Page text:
Amanda: They have, right, no other choice.

Jamie: And if I ask any person, “There’s one tree left and you need to feed your child and they’re starving to death, what would you do?” We would all cut down that tree. So it’s not a matter that they’re out to destroy it. They have no other option. And through Eden Reforestation Projects, through sponsors from around the world and partnership as people join together and network and help donate, then we can funnel that to wages for people that are actually reforesting and addressing a huge global need, it’s providing a job that then is also encountering that poverty that leads to that cycle downward, and we’re slowly seeing a shift in little communities at a time, one person, one family at a time, and seeing them able to care for themselves and are seeing them now, they’re taking care of their own medical needs.

One woman saved up enough money to take care of her own goiter on her own. She didn’t have to be donated money. She raised the money for that. Another woman, she saved enough money. Many people actually have saved enough money to replace all their teeth and so now they can eat with health and they don’t have constant pain in their mouth. Other people have gone to the point where some of them now have built houses and now they’re renting houses. Some of them bought canoes and then they hire other people to work the canoe and then they split the catch, and it’s like this economic engine, and as people invest that into other economic revenues, it’s also hiring other people and it’s starting to trickle out, and you’re seeing transformation on greater level.

And so it’s been a journey of discovery for us, but we started very small with one person, which went to eight, which went to 12, and that’s where it all starts. But the only way it works is a network, a global network around the world as people partner, and some people’s blessings, they’ve been blessed with finances and they can bless richly, and through donations is how this all happened. You asked the question, where does it start? Each one of us has to start where we’re at and it’s one step at a time, but you have no idea what God’s going to do if you give it back into his hands. And it’s far bigger than we ever imagined.

“Each one of us has to start where we’re at and it’s one step at a time, but you have no idea what God’s going to do if you give it back into his hands. And it’s far bigger than we ever imagined.”

Amanda: And I can imagine that the 240 million trees that have already been planted, globally, that might be a drop in the bucket, but that has to be enough to actually see things beginning to change in the environment there.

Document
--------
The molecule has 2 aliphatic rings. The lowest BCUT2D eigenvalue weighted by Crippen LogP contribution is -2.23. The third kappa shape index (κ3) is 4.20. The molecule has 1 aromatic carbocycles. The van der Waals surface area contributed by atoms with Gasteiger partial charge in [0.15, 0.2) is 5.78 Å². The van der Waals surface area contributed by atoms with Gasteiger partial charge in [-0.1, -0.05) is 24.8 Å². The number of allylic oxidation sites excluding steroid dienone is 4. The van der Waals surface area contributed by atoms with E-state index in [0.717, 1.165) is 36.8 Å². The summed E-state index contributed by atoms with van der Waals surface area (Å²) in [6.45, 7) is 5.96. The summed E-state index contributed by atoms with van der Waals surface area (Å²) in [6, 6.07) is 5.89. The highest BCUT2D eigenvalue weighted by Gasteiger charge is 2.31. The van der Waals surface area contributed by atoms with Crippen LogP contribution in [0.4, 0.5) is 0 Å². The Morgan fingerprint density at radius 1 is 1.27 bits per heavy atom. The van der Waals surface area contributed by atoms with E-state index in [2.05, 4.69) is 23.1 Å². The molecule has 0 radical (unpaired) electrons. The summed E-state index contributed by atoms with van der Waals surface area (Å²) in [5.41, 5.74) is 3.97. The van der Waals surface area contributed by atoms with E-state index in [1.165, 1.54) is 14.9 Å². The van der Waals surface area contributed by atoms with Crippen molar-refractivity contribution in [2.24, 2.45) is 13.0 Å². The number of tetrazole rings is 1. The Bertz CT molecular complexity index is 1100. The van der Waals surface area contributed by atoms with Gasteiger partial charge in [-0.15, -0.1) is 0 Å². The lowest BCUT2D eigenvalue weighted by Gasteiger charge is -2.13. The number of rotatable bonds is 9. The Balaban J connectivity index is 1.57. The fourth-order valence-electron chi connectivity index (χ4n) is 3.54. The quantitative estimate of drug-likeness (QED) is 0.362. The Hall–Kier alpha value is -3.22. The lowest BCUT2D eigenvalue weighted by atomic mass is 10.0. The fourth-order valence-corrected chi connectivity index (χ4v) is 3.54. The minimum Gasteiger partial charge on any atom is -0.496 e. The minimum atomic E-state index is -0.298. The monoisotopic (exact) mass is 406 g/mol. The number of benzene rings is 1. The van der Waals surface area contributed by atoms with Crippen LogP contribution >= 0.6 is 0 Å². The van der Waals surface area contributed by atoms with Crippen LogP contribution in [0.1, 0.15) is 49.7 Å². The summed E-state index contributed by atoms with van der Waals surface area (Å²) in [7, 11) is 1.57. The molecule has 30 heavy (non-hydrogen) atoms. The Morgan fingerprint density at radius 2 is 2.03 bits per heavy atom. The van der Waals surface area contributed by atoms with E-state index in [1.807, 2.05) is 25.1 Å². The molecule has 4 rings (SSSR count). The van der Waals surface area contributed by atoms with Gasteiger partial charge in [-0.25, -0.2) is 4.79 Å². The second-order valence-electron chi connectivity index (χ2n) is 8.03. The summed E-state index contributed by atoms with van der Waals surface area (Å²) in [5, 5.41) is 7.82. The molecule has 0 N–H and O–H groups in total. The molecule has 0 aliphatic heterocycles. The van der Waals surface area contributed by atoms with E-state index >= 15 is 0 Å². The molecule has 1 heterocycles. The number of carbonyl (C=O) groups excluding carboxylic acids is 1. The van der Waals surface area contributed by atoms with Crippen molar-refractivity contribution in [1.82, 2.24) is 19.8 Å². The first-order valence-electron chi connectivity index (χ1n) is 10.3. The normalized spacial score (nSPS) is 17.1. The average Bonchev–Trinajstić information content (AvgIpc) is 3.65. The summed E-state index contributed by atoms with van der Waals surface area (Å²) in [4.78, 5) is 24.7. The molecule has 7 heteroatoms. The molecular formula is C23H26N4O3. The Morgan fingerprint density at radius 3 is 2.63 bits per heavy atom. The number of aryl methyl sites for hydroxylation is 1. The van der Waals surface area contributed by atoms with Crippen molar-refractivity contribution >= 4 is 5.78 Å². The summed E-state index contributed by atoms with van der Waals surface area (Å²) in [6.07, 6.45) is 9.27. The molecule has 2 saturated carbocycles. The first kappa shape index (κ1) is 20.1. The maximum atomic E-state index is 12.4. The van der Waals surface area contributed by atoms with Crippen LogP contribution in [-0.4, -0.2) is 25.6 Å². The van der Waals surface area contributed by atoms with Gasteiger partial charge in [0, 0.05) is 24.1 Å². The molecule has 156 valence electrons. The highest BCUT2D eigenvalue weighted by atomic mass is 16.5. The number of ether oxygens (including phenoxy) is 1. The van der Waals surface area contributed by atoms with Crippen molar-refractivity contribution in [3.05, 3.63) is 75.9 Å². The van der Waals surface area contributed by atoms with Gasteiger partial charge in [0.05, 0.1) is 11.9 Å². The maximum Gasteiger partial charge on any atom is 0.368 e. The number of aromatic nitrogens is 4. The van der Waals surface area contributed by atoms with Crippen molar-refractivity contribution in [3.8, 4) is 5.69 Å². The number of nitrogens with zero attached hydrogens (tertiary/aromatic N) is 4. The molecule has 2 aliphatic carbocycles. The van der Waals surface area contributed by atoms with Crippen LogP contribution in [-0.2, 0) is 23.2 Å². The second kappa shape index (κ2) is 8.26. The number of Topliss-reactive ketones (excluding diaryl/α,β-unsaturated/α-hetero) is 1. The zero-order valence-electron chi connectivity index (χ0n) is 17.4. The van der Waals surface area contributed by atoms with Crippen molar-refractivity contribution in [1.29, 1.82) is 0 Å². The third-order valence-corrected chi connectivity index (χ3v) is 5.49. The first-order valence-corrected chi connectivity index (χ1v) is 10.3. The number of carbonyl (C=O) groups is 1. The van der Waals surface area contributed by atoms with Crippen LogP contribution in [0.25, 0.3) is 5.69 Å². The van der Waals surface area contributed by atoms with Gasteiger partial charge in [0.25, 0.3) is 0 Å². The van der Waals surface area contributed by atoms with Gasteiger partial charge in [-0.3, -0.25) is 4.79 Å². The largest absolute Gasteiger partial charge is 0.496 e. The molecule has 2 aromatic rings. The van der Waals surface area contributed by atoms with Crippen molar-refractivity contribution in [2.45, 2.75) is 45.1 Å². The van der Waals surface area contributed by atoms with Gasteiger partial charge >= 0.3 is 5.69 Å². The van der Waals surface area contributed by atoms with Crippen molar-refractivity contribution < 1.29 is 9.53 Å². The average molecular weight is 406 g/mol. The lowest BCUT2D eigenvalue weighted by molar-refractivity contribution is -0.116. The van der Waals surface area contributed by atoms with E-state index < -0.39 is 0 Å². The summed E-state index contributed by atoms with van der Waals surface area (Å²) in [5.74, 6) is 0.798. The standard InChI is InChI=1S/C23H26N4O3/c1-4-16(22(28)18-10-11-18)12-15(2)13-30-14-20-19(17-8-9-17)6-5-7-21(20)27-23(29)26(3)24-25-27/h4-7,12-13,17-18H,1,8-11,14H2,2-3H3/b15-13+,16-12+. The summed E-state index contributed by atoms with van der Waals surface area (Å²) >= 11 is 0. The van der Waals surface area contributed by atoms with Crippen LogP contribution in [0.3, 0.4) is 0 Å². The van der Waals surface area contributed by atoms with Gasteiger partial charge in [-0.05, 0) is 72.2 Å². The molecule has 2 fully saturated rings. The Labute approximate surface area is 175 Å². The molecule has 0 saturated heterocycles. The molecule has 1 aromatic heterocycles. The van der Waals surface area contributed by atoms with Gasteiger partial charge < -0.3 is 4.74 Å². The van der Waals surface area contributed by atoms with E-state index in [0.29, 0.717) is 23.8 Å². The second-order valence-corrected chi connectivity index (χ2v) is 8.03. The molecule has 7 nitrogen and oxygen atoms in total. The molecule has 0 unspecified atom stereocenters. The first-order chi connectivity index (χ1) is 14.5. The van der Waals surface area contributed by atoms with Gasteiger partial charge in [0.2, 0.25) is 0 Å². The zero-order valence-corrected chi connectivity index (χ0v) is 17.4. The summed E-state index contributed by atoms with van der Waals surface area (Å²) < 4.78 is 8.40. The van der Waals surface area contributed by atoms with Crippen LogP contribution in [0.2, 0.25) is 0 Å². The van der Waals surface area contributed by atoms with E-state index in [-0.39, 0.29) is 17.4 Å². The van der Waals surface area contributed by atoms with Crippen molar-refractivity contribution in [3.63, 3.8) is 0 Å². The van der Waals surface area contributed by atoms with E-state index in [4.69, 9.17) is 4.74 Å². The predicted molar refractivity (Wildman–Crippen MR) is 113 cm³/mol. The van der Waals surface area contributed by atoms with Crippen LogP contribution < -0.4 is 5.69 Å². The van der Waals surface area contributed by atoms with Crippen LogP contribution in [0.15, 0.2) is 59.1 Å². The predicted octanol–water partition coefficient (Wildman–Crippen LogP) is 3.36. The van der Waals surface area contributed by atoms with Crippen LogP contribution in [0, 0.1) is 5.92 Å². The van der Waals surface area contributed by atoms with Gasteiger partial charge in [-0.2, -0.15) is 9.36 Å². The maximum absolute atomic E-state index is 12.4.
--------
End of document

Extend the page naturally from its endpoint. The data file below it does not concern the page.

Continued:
Jamie: In reality, we should be planting billions of trees to really counter what’s going on in the world today. But millions of trees, now into hundreds of millions is a good start.

Amanda: Yes.

Jamie: But locally, we’re seeing that. There’s one area near Mahajanga where we’ve planted probably close to 60 million, I’d say, but the people in that area, at first they didn’t want us planting. They thought we were going to take everything away, that they’d have no more access to it. But while we were there a couple months ago, we were filming and the fishermen came up to Josie and said, “Josie, thank you, because now we’re catching fish that haven’t been here for years.”

Amanda: Wow.

Jamie: And the shrimp population is coming up. Flocks of ducks have flown back in and are living there and this is all food, resources for the local communities. So they were saying, “Thank you for doing what you do.” At first we’ve had to battle it, and we still have to battle it. There’s people that want our trees. Greed is a big issue. And so people see …

Amanda: Everywhere. That’s not just Madagascar, right?

Jamie: “Those trees equal money for me and my family,” but they don’t look at what the impact has on everybody else in the community. And sadly, we battle a lot of that. But with more community involvement as we hire people … we only hire people that are close to those forests, so they have ownership of the forest and they’re from that area. But then the rest of the community, as they start to see the impact, they start to help as well. And they then start to see, “No, that area, we’re protecting.” It’s a constant battle and we have to hire guards and we have to put fire lanes in the dry deciduous areas, and we have to post so people know that there’s a presence. But as we’re protecting and over the 10 years that we’ve been doing this, 12 years now, we’re really seeing local changes. Some of it’s slower, but we’re starting to see that change, which it’s just a beautiful thing to see, but there’s a long way to go and a lot more work to do. That is for sure.